Austin attorney Jonathan F. Mitchell, who represents the restaurant patrons, disagrees: “The city continues to exclude Chick-fil-A from the San Antonio airport.” —S.W. Duke Chapel on the Duke University campus in Durham, N.C.

Duke rejects Young Life

Duke University’s student government unanimously voted to reject Young Life’s application for official status because of the Christian youth organization’s rule against leaders, staff, or volunteers engaging in homosexual behavior. The group already had a following on the Durham, N.C., campus, but becoming an official student group would have allowed it to involve more students, the Duke Chronicle reported. The university has historical ties to the United Methodist Church but is an independent institution.

Young Life isn’t the first Christian group denied status or purged from a college because of nondiscrimination policies. InterVarsity Christian Fellowship sued Wayne State University for rejecting its routine application for renewed status in 2017 because the ministry requires leaders to be Christians. Business Leaders in Christ lost official status last year at the University of Iowa after firing a leader who came out as gay. —Rachel Lynn Aldrich

Associated Press/Photo by Rich Pedroncelli (file) Associated Press/Photo by Rich Pedroncelli (file) Sen. John Moorlach in Sacramento, Calif.

Legislators lecture pastors

The California Senate gave final approval last week to a resolution criticizing pastors, counselors, and religious workers who support people struggling with unwanted same-sex attraction or gender dysphoria.

The resolution chastises “family, caregivers, and communities” who promote “practices or therapies that attempt to create a change in a person’s sexual orientation or gender identity.” Authored and sponsored by Assemblyman Evan Low of San Jose, who is homosexual, the measure, which passed roughly along party lines, does not have the effect of law or require the signature of the governor.

But that doesn’t mean it is harmless. Speaking from the Senate floor, Sen. John Moorlach, a Republican, warned legislators of the religious liberty implications. Moorlach said he does not support all of the practices that might fall under the heading of “conversion therapy” but asked, “How can we foreclose on spiritual counseling when someone is on a journey and honestly inquiring about wanting to change and wants professional assistance?” —S.W.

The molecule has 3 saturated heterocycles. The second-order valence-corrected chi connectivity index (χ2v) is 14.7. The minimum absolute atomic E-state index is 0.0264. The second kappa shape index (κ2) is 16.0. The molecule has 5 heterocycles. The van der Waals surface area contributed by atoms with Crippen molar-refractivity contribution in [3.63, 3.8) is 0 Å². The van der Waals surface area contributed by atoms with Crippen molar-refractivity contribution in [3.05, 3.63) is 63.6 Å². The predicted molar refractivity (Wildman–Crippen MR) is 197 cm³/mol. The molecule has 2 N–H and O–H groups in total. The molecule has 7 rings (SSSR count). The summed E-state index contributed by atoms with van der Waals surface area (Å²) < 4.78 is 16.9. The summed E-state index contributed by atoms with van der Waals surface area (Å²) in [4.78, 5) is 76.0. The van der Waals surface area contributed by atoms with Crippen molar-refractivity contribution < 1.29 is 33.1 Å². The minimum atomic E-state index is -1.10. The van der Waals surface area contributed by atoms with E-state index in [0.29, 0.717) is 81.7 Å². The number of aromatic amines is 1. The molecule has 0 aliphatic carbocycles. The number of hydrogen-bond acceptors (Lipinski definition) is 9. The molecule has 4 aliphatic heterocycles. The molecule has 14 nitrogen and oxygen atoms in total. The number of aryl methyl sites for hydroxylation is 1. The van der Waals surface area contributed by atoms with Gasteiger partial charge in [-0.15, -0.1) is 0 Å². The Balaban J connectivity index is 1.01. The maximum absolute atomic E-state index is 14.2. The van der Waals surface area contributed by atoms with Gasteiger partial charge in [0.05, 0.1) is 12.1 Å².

Alliance Defending Freedom Alliance Defending Freedom Barronelle Stutzman designing wedding flowers

Floral appeal

Florist and 74-year-old great-grandmother Barronelle Stutzman asked the U.S. Supreme Court to take a second look at her case last week. Stutzman has spent five years defending her business and conscience in court after she referred her homosexual friend Robert Ingersoll to nearby florists because her faith kept her from creating the flower arrangements for his wedding.

The high court directed the Washington Supreme Court to reconsider its earlier decision against Stutzman in light of the Masterpiece Cakeshop ruling in favor of Christian baker Jack Phillips in 2018. But the Washington court stuck to its initial decision, and Stutzman is appealing to the Supreme Court again. Attorneys from Alliance Defending Freedom, who are representing Stutzman, criticized the state court for “reissuing most of its prior decision word for word.” —S.W.

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Steve West

Steve is a legal correspondent for WORLD. He is a graduate of World Journalism Institute, Wake Forest University School of Law, and N.C. State University. He worked for 34 years as a federal prosecutor and is now an attorney in private practice. Steve resides with his wife in Raleigh, N.C. Follow him on Twitter @slntplanet.

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    Posted: Wed, 09/18/2019 01:01 pm

    Sen. John Moorlach in Sacramento, Calif.

    I'll bet this guy has NEVER been investigated. The community would go after anyone who dared to check the background of a homosexual. Someone would have to come forward and I doubt they would. 

    I know of a guy who used to be a mayor that admitted he was molested by a man during Boy Scout camp. He said that it has nothing to do with the fact that he is now homosexual.

    Posted: Wed, 09/18/2019 01:11 pm

    Will the homosexual community demand that former homosexuals who are trying to shed their homosexual tendencies be put in JAIL? 

    What scares the homosexual community about someone changing their mind?